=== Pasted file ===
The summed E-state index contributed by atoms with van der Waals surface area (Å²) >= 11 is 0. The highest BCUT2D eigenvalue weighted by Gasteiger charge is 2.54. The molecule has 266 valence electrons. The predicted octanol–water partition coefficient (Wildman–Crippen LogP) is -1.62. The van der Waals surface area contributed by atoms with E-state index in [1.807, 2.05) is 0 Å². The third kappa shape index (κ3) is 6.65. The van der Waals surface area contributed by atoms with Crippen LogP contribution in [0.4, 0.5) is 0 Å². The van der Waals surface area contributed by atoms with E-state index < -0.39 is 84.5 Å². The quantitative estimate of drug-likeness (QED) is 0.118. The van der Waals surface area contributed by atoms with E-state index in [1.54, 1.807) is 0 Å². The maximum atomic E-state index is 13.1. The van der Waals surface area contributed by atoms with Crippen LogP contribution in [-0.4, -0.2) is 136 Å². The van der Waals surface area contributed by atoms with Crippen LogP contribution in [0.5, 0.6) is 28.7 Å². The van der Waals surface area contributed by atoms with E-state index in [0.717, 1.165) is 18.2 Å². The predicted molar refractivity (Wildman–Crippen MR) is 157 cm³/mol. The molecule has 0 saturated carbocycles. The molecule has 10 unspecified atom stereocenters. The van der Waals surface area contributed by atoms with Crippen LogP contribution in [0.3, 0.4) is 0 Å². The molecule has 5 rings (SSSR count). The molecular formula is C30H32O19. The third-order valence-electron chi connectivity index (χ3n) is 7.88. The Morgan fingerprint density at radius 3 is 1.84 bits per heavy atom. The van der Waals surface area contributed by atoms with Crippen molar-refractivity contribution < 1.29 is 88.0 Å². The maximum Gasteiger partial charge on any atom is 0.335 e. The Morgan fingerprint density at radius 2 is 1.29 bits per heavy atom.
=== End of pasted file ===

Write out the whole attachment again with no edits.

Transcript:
The summed E-state index contributed by atoms with van der Waals surface area (Å²) >= 11 is 0. The highest BCUT2D eigenvalue weighted by Gasteiger charge is 2.54. The molecule has 266 valence electrons. The predicted octanol–water partition coefficient (Wildman–Crippen LogP) is -1.62. The van der Waals surface area contributed by atoms with E-state index in [1.807, 2.05) is 0 Å². The third kappa shape index (κ3) is 6.65. The van der Waals surface area contributed by atoms with Crippen LogP contribution in [0.4, 0.5) is 0 Å². The van der Waals surface area contributed by atoms with E-state index < -0.39 is 84.5 Å². The quantitative estimate of drug-likeness (QED) is 0.118. The van der Waals surface area contributed by atoms with E-state index in [1.54, 1.807) is 0 Å². The maximum atomic E-state index is 13.1. The van der Waals surface area contributed by atoms with Crippen LogP contribution in [-0.4, -0.2) is 136 Å². The van der Waals surface area contributed by atoms with Crippen LogP contribution in [0.5, 0.6) is 28.7 Å². The van der Waals surface area contributed by atoms with E-state index in [0.717, 1.165) is 18.2 Å². The predicted molar refractivity (Wildman–Crippen MR) is 157 cm³/mol. The molecule has 0 saturated carbocycles. The molecule has 10 unspecified atom stereocenters. The van der Waals surface area contributed by atoms with Crippen LogP contribution in [0.3, 0.4) is 0 Å². The molecule has 5 rings (SSSR count). The molecular formula is C30H32O19. The third-order valence-electron chi connectivity index (χ3n) is 7.88. The Morgan fingerprint density at radius 3 is 1.84 bits per heavy atom. The van der Waals surface area contributed by atoms with Crippen molar-refractivity contribution < 1.29 is 88.0 Å². The maximum Gasteiger partial charge on any atom is 0.335 e. The Morgan fingerprint density at radius 2 is 1.29 bits per heavy atom.